When celebrating the Cinco de Mayo holiday, consider a more authentic Mexican experience than simply ordering a margarita and chips and salsa at the local sports bar. Not ready for a trip to Mexico right now? There is plenty of Mexico to explore and celebrate in the United States since much of the Southwest was once part of our neighbor to the south. Cinco de Mayo commemorates the Battle of Puebla in which Mexican Gen. Ignacio Zaragoza led his outnumbered troops in defense of Puebla against the French on May 5, 1862. Zaragoza was born in 1829 just outside the Presidio La Bahia in Goliad (now part of Texas).
The Presidio, or fort, displays a statue of Zaragoza, a Mexican national hero, who died of typhoid fever in 1862. Still operated by the Catholic Church, the Presidio hosts Mass every Sunday at the Our Lady of Loreto Chapel. (Cinco de Mayo is not Mexican Independence Day, which is September 16, 1810.)
Many people will mark the weekend holiday with a visit to the Misión San Antonio de Valero in San Antonio, now known as the Alamo, which the Spanish first constructed and Mexican and Texas troops later occupied. The March 6, 1836, battle between Mexican troops and Texas revolutionaries is known among descendants of the Republic of Texas as a great fight against impossible odds. The Mexican troops crushed the revolutionaries, but the Texans fought back victoriously later that year, and the Republic of Texas was born.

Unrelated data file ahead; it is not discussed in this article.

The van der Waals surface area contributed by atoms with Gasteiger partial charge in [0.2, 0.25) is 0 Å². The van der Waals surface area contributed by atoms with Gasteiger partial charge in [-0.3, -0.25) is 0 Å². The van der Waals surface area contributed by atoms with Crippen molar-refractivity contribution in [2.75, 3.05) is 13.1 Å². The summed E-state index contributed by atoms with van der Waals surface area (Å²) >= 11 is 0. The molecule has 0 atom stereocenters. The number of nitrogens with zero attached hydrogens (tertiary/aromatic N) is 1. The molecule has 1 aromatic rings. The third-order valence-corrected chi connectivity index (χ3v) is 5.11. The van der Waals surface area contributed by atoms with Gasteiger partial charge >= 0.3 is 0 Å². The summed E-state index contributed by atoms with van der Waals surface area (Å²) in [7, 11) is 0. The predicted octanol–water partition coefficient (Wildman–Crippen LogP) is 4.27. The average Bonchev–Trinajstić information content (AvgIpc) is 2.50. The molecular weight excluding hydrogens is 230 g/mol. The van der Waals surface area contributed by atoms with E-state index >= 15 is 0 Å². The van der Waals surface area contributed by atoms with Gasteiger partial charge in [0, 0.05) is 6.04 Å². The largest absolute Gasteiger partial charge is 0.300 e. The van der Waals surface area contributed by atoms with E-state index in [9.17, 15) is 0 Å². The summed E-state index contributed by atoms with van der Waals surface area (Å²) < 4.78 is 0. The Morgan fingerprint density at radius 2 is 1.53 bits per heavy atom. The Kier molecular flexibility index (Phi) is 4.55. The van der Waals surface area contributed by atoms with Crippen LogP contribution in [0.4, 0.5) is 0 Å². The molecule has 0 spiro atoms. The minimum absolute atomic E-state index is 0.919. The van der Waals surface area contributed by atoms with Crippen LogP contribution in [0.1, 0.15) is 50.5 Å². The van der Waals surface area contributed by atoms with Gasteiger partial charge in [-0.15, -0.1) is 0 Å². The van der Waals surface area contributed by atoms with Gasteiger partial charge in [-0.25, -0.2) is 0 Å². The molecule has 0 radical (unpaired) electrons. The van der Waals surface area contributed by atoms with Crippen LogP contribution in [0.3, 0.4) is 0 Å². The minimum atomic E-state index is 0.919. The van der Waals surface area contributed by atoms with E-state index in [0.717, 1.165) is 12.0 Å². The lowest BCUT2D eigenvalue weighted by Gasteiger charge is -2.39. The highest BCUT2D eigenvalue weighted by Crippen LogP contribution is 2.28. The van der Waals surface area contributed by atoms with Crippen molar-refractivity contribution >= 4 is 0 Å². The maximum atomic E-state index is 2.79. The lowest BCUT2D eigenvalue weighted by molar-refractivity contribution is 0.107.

Spanish land grants in Arizona
Established in 1752 as a Spanish presidio, the town of Tubac (now in Arizona) was once a stop on the road from Mexico to the Spanish settlements in California. Tubac Presidio State Historic Park preserves the site of the Presidio San Ignacio de Tubac, the oldest fort in